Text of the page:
The secret to cooking great ribs

  • Select a lean rib and cut off the visible fat. We like our ribs lean, tender, and beautiful. Cook them low and slow. Two pounds or less will take 4 1/2 hours at 225 degrees F. In the smoker is best.
  • Lay the ribs out and put your seasoning rub on them. Let them sit for half an hour, 1 hour or 2 hours. Overnight really is best. In the refrigerator.
  • Just lay them on your grill real nice. Put the ribs (or other meat) on the side that doesn't have the fire under it, we call the hot and not. Place the ribs on a rack over a pan of water (about 1-inch of water). Fire up the other side of your grill. Set
  • Put wood chips on your fire side. Take a piece of heavy duty aluminum foil, be sure to soak chips (we like hickory), wrap them up real good and poke some holes in the top of the foil and then put them on the fire or coals. Now you're smokin'! Close your
  • How should I put the sauce on the ribs? The choices are dipping, mopping and brushing. Every chef uses a different way of slathering on their sauce. We like mopping, but feel free to experiment and use the method you like best. And, remember, you can alwa
  • Be careful not to burn them. When your ribs or meat get bubbly, not burnt, flip them. Sauce the other side until it bubbles. This should take 3 to 5 minutes total. Remove from the grill and enjoy! When you are all done and cooled down, take your tongs and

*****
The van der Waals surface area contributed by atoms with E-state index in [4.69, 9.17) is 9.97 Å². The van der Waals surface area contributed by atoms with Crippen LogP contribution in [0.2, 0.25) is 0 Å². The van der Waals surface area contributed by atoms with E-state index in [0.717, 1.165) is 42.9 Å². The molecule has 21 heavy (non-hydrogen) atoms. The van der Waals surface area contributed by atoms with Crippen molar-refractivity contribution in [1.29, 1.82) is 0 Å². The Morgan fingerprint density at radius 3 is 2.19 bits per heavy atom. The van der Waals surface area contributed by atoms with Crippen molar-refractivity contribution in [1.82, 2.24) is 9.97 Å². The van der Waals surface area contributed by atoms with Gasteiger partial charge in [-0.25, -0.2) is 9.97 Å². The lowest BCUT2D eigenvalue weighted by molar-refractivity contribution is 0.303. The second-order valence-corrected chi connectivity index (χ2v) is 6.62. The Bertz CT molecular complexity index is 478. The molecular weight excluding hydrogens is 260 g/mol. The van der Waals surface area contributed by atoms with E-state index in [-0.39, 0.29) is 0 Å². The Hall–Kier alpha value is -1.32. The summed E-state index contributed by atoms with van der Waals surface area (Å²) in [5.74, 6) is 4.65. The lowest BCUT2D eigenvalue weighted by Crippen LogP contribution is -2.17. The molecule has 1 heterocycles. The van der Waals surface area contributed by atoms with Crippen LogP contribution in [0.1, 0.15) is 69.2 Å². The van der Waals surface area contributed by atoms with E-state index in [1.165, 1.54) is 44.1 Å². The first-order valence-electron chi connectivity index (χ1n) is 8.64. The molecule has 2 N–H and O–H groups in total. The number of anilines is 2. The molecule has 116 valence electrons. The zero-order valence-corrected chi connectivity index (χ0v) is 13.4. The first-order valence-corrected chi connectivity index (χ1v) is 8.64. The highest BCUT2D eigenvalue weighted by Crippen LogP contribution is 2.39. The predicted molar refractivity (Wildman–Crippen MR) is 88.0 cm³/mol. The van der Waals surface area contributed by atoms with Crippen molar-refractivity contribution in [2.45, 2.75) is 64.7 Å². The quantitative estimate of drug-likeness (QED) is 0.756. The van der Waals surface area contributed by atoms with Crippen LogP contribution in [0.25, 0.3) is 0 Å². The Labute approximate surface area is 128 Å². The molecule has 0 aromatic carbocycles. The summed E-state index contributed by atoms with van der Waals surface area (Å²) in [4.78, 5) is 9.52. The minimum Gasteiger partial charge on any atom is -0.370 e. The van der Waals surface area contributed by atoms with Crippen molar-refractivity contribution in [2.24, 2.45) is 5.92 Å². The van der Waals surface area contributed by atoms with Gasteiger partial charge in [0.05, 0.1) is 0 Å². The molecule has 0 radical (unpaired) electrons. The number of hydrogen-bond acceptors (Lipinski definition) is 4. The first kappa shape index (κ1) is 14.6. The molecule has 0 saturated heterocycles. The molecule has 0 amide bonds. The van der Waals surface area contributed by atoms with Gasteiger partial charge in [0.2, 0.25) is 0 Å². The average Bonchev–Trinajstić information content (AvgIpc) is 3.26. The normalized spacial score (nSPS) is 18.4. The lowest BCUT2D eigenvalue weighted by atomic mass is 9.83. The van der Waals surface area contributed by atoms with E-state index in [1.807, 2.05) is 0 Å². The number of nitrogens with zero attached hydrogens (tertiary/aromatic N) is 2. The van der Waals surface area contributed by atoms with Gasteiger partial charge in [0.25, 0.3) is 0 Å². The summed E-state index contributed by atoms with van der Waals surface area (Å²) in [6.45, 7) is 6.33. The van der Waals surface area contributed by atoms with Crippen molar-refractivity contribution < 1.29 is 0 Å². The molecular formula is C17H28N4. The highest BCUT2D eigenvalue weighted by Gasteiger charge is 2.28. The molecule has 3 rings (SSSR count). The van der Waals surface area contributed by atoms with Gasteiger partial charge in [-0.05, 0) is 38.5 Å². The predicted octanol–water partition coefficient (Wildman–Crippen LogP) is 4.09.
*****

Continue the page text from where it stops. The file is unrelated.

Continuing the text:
1) Select a lean rib and cut off the visible fat. We like our ribs lean, tender and beautiful. Cook them low and slow. 1 kg or less will take 4 1/2 hours at 107C. In the smoker is best.

2) Lay the ribs out and put your seasoning rub on them. Let them sit for half an hour, 1 hour or 2 hours. Overnight really is best, in the refrigerator.

3) When ready to cook, lay the ribs on your griddle, on the side that doesn't have the fire under it; we call it the 'hot and not'. Place the ribs on a rack over a pan of water (about 2 1/2 cm of water). Fire up the other side of your griddle. Set the temperature to 107C. It is important to know where 107C is on your griddle or fire pit. A small oven thermometer will do just fine.

4) Put wood chips on your fire side. Take a piece of heavy-duty aluminium foil and, making sure to soak the chips (we like hickory) first, wrap them up well. Poke some holes in the top of the foil and then put them on the fire or coals. Close your lid and leave them be. Don't peek; just let them smoke. When ribs are tender and pulled back from the bone a touch, then and only then, is when we sauce them. Move the ribs or meat to the hot side. Sauce them real good, bone side down first.

5) How should I put the sauce on the ribs? The choices are dipping, mopping and brushing. Every chef uses a different way of slathering on their sauce. We like mopping, but feel free to experiment and use the method you like best. And, remember, you can always put some extra sauce on the side.

6) Be careful not to burn them. When your ribs or meat get bubbly, not burnt, flip them. Sauce the other side until it bubbles. This should take 3 to 5 minutes total.

Remove from the griddle and enjoy! When the griddle has cooled down, take your tongs and discard the foil package of chips in a metal container.

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